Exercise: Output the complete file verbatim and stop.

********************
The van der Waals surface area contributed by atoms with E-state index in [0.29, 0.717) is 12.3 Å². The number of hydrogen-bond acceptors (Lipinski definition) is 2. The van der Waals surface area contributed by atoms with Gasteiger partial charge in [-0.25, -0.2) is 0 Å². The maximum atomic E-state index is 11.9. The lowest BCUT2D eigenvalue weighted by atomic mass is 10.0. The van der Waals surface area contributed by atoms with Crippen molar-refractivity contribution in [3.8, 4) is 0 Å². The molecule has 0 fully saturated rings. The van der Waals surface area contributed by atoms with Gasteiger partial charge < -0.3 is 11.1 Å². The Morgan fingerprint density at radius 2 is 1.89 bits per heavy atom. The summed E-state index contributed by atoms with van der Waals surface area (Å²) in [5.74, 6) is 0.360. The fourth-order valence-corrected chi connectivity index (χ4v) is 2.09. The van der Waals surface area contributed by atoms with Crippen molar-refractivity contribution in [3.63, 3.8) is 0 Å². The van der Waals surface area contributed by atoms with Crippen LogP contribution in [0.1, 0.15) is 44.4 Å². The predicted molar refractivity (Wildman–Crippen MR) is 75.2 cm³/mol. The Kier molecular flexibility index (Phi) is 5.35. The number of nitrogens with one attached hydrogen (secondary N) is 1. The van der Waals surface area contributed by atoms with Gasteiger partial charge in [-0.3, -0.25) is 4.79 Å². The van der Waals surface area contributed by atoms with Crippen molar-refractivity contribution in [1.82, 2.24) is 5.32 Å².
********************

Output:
The van der Waals surface area contributed by atoms with E-state index in [0.29, 0.717) is 12.3 Å². The number of hydrogen-bond acceptors (Lipinski definition) is 2. The van der Waals surface area contributed by atoms with Gasteiger partial charge in [-0.25, -0.2) is 0 Å². The maximum atomic E-state index is 11.9. The lowest BCUT2D eigenvalue weighted by atomic mass is 10.0. The van der Waals surface area contributed by atoms with Crippen molar-refractivity contribution in [3.8, 4) is 0 Å². The molecule has 0 fully saturated rings. The van der Waals surface area contributed by atoms with Gasteiger partial charge < -0.3 is 11.1 Å². The Morgan fingerprint density at radius 2 is 1.89 bits per heavy atom. The summed E-state index contributed by atoms with van der Waals surface area (Å²) in [5.74, 6) is 0.360. The fourth-order valence-corrected chi connectivity index (χ4v) is 2.09. The van der Waals surface area contributed by atoms with Crippen molar-refractivity contribution in [3.63, 3.8) is 0 Å². The van der Waals surface area contributed by atoms with Crippen LogP contribution in [0.1, 0.15) is 44.4 Å². The predicted molar refractivity (Wildman–Crippen MR) is 75.2 cm³/mol. The Kier molecular flexibility index (Phi) is 5.35. The number of nitrogens with one attached hydrogen (secondary N) is 1. The van der Waals surface area contributed by atoms with Gasteiger partial charge in [-0.3, -0.25) is 4.79 Å². The van der Waals surface area contributed by atoms with Crippen molar-refractivity contribution in [1.82, 2.24) is 5.32 Å².